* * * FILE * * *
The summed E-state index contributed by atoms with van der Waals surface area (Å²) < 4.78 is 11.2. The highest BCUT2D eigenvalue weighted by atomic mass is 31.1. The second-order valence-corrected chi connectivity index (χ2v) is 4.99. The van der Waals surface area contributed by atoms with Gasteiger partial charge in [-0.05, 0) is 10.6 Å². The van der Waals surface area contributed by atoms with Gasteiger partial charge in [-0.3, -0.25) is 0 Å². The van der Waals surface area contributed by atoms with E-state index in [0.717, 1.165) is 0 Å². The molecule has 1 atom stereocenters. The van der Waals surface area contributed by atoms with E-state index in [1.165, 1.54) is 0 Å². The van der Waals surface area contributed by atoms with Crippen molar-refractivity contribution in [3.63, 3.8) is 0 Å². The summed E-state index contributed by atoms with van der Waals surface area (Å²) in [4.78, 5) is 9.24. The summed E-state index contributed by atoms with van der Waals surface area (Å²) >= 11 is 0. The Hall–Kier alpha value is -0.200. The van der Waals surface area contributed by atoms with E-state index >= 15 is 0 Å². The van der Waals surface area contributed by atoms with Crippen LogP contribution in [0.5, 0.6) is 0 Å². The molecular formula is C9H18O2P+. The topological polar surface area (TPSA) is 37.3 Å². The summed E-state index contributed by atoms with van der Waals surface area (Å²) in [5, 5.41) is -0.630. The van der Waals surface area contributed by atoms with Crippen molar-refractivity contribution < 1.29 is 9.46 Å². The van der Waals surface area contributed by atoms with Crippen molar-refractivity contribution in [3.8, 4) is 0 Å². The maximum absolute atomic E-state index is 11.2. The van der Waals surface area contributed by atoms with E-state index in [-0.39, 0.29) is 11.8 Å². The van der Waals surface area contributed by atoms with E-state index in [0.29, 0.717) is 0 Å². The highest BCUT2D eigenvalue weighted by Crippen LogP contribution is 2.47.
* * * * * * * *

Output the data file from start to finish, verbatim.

The summed E-state index contributed by atoms with van der Waals surface area (Å²) < 4.78 is 11.2. The highest BCUT2D eigenvalue weighted by atomic mass is 31.1. The second-order valence-corrected chi connectivity index (χ2v) is 4.99. The van der Waals surface area contributed by atoms with Gasteiger partial charge in [-0.05, 0) is 10.6 Å². The van der Waals surface area contributed by atoms with Gasteiger partial charge in [-0.3, -0.25) is 0 Å². The van der Waals surface area contributed by atoms with E-state index in [0.717, 1.165) is 0 Å². The molecule has 1 atom stereocenters. The van der Waals surface area contributed by atoms with E-state index in [1.165, 1.54) is 0 Å². The van der Waals surface area contributed by atoms with Crippen molar-refractivity contribution in [3.63, 3.8) is 0 Å². The summed E-state index contributed by atoms with van der Waals surface area (Å²) in [4.78, 5) is 9.24. The summed E-state index contributed by atoms with van der Waals surface area (Å²) >= 11 is 0. The Hall–Kier alpha value is -0.200. The van der Waals surface area contributed by atoms with E-state index >= 15 is 0 Å². The van der Waals surface area contributed by atoms with Crippen LogP contribution in [0.5, 0.6) is 0 Å². The molecular formula is C9H18O2P+. The topological polar surface area (TPSA) is 37.3 Å². The summed E-state index contributed by atoms with van der Waals surface area (Å²) in [5, 5.41) is -0.630. The van der Waals surface area contributed by atoms with Crippen molar-refractivity contribution < 1.29 is 9.46 Å². The van der Waals surface area contributed by atoms with Crippen molar-refractivity contribution in [3.8, 4) is 0 Å². The maximum absolute atomic E-state index is 11.2. The van der Waals surface area contributed by atoms with E-state index in [-0.39, 0.29) is 11.8 Å². The van der Waals surface area contributed by atoms with E-state index in [0.29, 0.717) is 0 Å². The highest BCUT2D eigenvalue weighted by Crippen LogP contribution is 2.47.